If you drive along the residential streets of Kippens, a town of about 2,000 on the west coast of Newfoundland, the driveways and front lawns this week remain strikingly bare.
Unlike all other municipalities across the province — which tally votes for their municipal governments on Tuesday — in Kippens, there are no election signs to be found.
That's because the Department of Municipal and Provincial Affairs deferred the election in Kippens until Nov. 30, giving government officials two months to investigate harassment complaints within the town council.
The postponement will allow the department to "conclude its special inspection," which the department says is in its final stages, according to a statement emailed to CBC.
Delaying the election will "allow the process to be concluded in a timely manner with participation from all parties," it said.
Issues within council
The department isn't saying specifically who's harassing whom, but at least one person who plans to run when campaigning begins says she knows what's going on here.
Resident Michelle MacIsaac says there are major issues within the entire council — including harassment, bullying and conflicts of interest — issues that she says drove her to put her name forward and run for council herself.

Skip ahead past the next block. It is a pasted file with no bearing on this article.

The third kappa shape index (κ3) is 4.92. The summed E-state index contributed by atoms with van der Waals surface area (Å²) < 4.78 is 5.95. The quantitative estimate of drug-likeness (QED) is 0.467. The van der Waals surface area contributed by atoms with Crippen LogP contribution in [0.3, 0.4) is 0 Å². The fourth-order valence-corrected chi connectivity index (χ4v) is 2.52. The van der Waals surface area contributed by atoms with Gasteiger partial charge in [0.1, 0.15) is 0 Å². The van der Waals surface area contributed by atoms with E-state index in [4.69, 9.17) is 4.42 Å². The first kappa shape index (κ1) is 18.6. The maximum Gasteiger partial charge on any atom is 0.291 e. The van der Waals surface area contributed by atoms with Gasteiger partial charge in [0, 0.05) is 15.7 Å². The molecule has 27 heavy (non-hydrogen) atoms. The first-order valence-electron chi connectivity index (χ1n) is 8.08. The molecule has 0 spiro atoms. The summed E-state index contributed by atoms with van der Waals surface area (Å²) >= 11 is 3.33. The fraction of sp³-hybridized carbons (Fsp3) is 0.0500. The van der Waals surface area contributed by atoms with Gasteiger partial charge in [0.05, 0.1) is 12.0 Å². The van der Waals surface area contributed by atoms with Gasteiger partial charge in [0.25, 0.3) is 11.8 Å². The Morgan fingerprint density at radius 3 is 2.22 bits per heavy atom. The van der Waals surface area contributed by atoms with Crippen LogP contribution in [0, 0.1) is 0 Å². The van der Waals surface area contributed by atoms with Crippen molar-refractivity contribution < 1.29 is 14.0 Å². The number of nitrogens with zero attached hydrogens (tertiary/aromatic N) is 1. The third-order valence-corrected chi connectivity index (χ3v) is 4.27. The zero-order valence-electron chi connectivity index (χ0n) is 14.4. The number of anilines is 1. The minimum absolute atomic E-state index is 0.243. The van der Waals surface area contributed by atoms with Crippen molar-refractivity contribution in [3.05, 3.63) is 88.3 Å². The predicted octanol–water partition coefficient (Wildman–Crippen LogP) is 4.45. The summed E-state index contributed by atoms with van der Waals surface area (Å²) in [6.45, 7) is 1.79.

"We thought maybe in the election we will let the town's residents speak, and now we have been … postponed," MacIsaac said.
MacIssac is disappointed by the delay but hopes the department digs thoroughly into the conflicts she's hearing about.
She also hopes the next council looks a lot different from the current one.
"I was offended and outraged and I still am," she said.
"But now I'm thinking that extra two months will give more people the time, a chance to put their name in and run."
Code of conduct
Following these harassment complaints, the Department of Municipal and Provincial Affairs is developing legislation that will require all municipalities to establish a code of conduct for councillors and employees that will help municipalities identify and address respectful workplace issues.
As the governments looks into these harassment complaints, the current town council will continue to conduct its regular duties.
CBC asked Mayor Debbie Brake-Patten for comment, but she did not respond.
Another town near Kippens has also had to postpone its municipal election. In St. George's, 31 kilometres from Kippens, the town manager and acting returning officer Jocelyn Butt made an error and misinterpreted criteria for a nomination.
The Town of St. George's asked the Department of Municipal and Provincial Affairs to defer the election. A new election date has not yet been set.